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Hospitals Should Examine Physician Call Coverage at Stroke Centers

Nearly 60 percent of mechanical thrombectomies occur during non-work hours

Colorado Springs—Stroke centers average mechanical thrombectomies once every five days with nearly 60 percent of the procedures occurring during non-work hours, according to a new study presented today at the Society of NeuroInterventional Surgery’s (SNIS) 14th Annual Meeting. This finding could have implications for physician staffing at stroke centers and the patients receiving treatment.

A Multicenter Study Evaluating the Frequency and Burden of Mechanical Thrombectomy on Stroke Centers is the first study to examine the times at which mechanical thrombectomies occur and the call burden on neurointerventional staff.

“As awareness increases of the benefits of mechanical thrombectomy for emergent large vessel occlusion (ELVO), it’s vital that we understand the frequency and the times at which these procedures occur so that we can optimize outcomes for our patients,” said Dr. Kyle Fargen, lead author of the study and Assistant Professor of Neurological Surgery at Wake Forest University.

The study collected data from 10 stroke centers over a three-month period in 2016. During the study period, 189 patients with ELVO underwent emergent angiography with the intent to have a mechanical thrombectomy at participating centers. During that time, the peak period when most procedures were started was between 8 – 11 p.m. The average number of procedures per hospital was 18.9. The median procedural time was 57 minutes and the overall physician time for each patient was approximately 2.5 hours, although this metric did not include post-procedure responsibilities.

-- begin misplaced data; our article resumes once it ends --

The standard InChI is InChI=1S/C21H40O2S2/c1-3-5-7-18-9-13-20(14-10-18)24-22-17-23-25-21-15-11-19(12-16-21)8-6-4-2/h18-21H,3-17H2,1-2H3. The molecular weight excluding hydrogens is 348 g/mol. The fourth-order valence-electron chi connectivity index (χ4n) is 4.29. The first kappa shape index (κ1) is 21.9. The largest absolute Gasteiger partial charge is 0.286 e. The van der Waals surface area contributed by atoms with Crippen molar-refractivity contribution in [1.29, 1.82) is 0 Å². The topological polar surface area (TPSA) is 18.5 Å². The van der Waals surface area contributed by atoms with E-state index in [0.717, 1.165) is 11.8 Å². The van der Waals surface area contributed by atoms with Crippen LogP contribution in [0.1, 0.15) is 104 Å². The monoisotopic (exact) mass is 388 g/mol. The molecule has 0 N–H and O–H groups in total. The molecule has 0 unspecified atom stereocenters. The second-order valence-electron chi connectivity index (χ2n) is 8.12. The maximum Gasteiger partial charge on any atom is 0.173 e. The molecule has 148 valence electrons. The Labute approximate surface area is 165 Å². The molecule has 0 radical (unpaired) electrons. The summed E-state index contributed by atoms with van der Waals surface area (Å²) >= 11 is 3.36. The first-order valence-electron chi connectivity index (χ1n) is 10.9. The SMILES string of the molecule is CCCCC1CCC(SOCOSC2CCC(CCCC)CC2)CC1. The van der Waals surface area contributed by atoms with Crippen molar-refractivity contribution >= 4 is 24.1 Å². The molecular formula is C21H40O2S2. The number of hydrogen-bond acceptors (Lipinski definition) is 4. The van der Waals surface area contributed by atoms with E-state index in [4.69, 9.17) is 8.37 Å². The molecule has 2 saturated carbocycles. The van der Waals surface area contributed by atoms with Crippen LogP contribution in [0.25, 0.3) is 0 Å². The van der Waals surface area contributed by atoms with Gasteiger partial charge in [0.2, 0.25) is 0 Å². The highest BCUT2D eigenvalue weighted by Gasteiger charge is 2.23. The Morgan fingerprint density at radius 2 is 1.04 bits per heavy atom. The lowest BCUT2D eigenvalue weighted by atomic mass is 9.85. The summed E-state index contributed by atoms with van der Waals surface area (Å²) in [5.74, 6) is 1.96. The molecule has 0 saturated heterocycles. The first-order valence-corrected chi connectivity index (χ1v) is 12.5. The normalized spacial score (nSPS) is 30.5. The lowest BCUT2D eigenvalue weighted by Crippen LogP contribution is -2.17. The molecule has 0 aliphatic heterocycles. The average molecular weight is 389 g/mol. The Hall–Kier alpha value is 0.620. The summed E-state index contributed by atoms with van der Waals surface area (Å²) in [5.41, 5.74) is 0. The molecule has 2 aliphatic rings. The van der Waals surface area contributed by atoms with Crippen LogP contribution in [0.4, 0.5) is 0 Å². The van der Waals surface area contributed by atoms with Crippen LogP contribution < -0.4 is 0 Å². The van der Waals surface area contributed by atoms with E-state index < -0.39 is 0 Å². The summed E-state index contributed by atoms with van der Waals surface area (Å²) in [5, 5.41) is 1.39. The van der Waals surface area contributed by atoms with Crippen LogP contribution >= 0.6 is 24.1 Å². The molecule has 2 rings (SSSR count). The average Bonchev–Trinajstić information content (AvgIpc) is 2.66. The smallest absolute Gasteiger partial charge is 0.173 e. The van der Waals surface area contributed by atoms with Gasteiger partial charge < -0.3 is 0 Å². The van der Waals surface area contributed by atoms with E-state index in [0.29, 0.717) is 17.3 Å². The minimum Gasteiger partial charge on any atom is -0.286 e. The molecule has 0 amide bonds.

The study did not find any differences in the frequency of the procedure based on the day of the week, or of the procedure’s length based on time of day.

To receive a copy of this abstract or speak with Dr. Fargen, please contact Sarah Sonies at 202-248-5453 or ssonies@vancomm.com.

About the Society of NeuroInterventional Surgery
The Society of NeuroInterventional Surgery (SNIS) is a scientific and educational association dedicated to advancing the specialty of neurointerventional surgery through research, standard-setting, and education and advocacy to provide the highest quality of patient care in diagnosing and treating diseases of the brain, spine, head, and neck. Visit www.snisonline.org and follow us on Twitter (@SNISinfo) and Facebook (@SNISOnline).

 

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